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December 12 , 2006

Because Jimmy Carter's New Book Gets It So Wrong, We Have to Ask: Is He Evil . . . or Just Crazy?

Dear Friend of FLAME:

Surely you've been as upset as I have by Jimmy Carter's recent book-length diatribe against Israel, "Palestine: Peace Not Apartheid." Carter reveals his bias starting with the title itself. He places the onus for Palestinian statehood square on the shoulders of Israel and implies that Israel is committing racism similar to that practiced in South Africa. Carter's book could and more accurately should have been titled, "Palestine: Statehood Not Terrorism."

While the book has received very few favorable reviews, and the Democratic Party has stated that Carter does not speak for it on the subject of Israel, we should note that the website of the Muslim Brotherhood (parent organization of the Palestinian terrorist group Hamas) has praised it.

Even Kenneth Stein, a professor of history at Emory University, who has been associated with Jimmy Carter's Carter Center from its founding (he was its first executive director and co-wrote Carter's first book on the Middle East) resigned last week, saying he was "ashamed" that Carter would put his name to a book "based on unvarnished analyses, factual errors, . . . superficialities, glaring omissions and simply invented segments." Stein also charges Carter with plagiarism, maintaining that his book is "replete with copied materials not cited."

Mitchell Bard, a pro-Israel author, reviewed the book and notes that Carter ultimately admits that his inflammatory title is specious and misleading. "Curiously, enough," Bard writes, "if you read through almost the entire book, which persistently accuses Israel of apartheid acts, you arrive at page 189, where he specifically contradicts the entire thesis by stating, ‘The driving purpose for the forced separation of the two peoples is unlike that in South Africa."

Yes, Jimmy, in South Africa, the ruling majority kept the black minority separate and oppressed to exploit them economically. On the other hand, Israel's Arab citizens have full civil rights and enjoy one of the highest standards of living in the Middle East; Israel fortifies its borders from outsiders only to prevent Arab terrorists from coming in to kill its people. Big difference.

Finally, we are reminded of the anecdote related by Andrew and Leslie Cockburn in their book, "Dangerous Liaison: The Inside Story of the U.S.-Israeli Covert Relationship," about how Jimmy Carter, discussing his fading re-election prospects and his sinking approval rating in the Jewish community, snapped, "If I get back in, I'm going to [expletive] the Jews."

Is Carter evil or just crazy? That's probably not the right question. His book is clearly biased, his premise is false, and his "facts" are often false. Carter and his book need to be condemned from every quarter. To give you a full analysis of this spiteful tome, we offer Alan Dershowitz's incisive review from This piece will allow you to speak forcefully in any discussion about the Carter book and to answer questions that naïve readers may have about its assertions.

Best regards,

Jim Sinkinson
Director, FLAME


Last week the Iranian ambassador to the U.N., Javad Zarif, declared in a speech at Columbia University that Palestinians are suffering because Jews were persecuted in Europe, implying that the state of Israel is a direct result of the Holocaust and denying any greater Jewish connection to the Holy Land. (At least Zarif admits there was a Holocaust---his boss, Iranian President Mahmoud Ahmadinejad has repeatedly denied that the Holocaust even occurred.) These are just the kinds of lies that FLAME fights against every day---through its hasbarah messages that tell the truth about Israel and her enemies. FLAME also helps Israel's supporters, like you, spread the word---by supplying an arsenal of articulate position papers on hundreds of critical topics about Israel, the U.S. and the dire threat of Islamist jihad. We invite you to print these messages out and distribute them. Our latest message---"Israel's Right to Exist (II): How could anyone question such a right?"---is now running in media nationally and internationally and will impact more than 5 million people. (Review it at Please remember that all our funding for this work comes from individual contributors. If you can help us now with a modest, tax-deductible donation, you will make it possible to keep this flame burning. To make a quick, easy, online donation of any amount, please go Thanks in advance.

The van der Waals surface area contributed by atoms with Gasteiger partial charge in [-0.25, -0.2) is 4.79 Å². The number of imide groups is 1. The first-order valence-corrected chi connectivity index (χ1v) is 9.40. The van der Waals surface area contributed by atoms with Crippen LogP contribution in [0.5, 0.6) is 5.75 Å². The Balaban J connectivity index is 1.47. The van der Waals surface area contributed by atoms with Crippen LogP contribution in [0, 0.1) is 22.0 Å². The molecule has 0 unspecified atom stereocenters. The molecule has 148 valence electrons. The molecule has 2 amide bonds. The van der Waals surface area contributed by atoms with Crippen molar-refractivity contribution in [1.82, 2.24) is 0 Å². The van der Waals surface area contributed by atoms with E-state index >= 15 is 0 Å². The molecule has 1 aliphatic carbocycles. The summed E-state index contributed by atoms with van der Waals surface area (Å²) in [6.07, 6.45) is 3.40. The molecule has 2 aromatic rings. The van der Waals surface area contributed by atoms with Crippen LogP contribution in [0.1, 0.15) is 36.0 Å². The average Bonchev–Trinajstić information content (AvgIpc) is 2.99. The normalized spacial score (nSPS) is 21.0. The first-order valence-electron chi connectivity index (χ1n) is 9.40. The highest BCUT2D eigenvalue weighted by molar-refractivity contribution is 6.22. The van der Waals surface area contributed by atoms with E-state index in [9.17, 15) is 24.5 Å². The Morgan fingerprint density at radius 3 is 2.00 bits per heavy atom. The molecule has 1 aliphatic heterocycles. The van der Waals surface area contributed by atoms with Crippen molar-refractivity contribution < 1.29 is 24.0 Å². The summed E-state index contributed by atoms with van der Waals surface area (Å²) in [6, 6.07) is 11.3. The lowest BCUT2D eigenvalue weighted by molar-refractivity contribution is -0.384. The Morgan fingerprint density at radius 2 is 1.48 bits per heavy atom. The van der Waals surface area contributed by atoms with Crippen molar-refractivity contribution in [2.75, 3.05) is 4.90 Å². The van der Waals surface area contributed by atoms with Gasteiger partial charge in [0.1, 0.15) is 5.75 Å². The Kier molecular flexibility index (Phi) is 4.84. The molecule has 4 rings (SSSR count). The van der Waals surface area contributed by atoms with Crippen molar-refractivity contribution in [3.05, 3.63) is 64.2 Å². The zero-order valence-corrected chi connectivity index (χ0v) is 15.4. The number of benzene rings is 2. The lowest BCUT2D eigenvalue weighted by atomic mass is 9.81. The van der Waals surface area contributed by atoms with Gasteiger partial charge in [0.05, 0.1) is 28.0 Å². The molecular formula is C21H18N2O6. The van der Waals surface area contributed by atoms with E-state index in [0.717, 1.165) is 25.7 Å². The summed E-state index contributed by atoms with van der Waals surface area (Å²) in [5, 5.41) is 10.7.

The World According to Carter

By Alan M. Dershowitz,, November 23, 2006

Sometimes you really can tell a book by its cover. Former president Jimmy Carter's decision to title his new anti-Israel screed Palestine: Peace Not Apartheid tells it all. His use of the loaded word "apartheid," suggesting an analogy to the hated policies of South Africa, is especially outrageous, considering his acknowledgement buried near the end of his shallow and superficial book that what is going on in Israel today "is unlike that in South Africa—not racism, but the acquisition of land." Nor does he explain that Israel's motivation for holding on to land it captured in a defensive war is the prevention of terrorism. Israel has tried, on several occasions, to exchange land for peace, and what it got instead was terrorism, rockets and kidnappings launched from the returned land.

In fact, Palestinian terrorism is virtually missing from Carter's entire historical account, which blames nearly everything on Israel and almost nothing on the Palestinians. Incredibly, he asserts that the initial violence in the Israeli/Palestinian conflict occurred when "Jewish militants" attacked Arabs in 1939. The long history of Palestinian terrorism against Jews—which began in 1929 when the Grand Mufti of Jerusalem ordered the slaughter of more than 100 rabbis, students and non-Zionist Sfardim whose families had lived in Hebron and other ancient Jewish cities for millennia—was motivated by religious bigotry. The Jews responded to this racist violence by establishing a defense force. There is no mention of the long history of Palestinian terrorism before the occupation, or of the Munich massacre and others inspired by Arafat. There is not even a reference to the Karine A, the boatful of terrorist weapons ordered by Arafat in January 2002.

The Carter book is so filled with simple mistakes of fact and deliberate omissions that were it a brief filed in a court of law it would be struck and its author sanctioned for misleading the court. Carter too is guilty of misleading the court of public opinion. A mere listing of all of Carter's mistakes and omissions would fill a volume the size of his book. Here are just a few of the most egregious: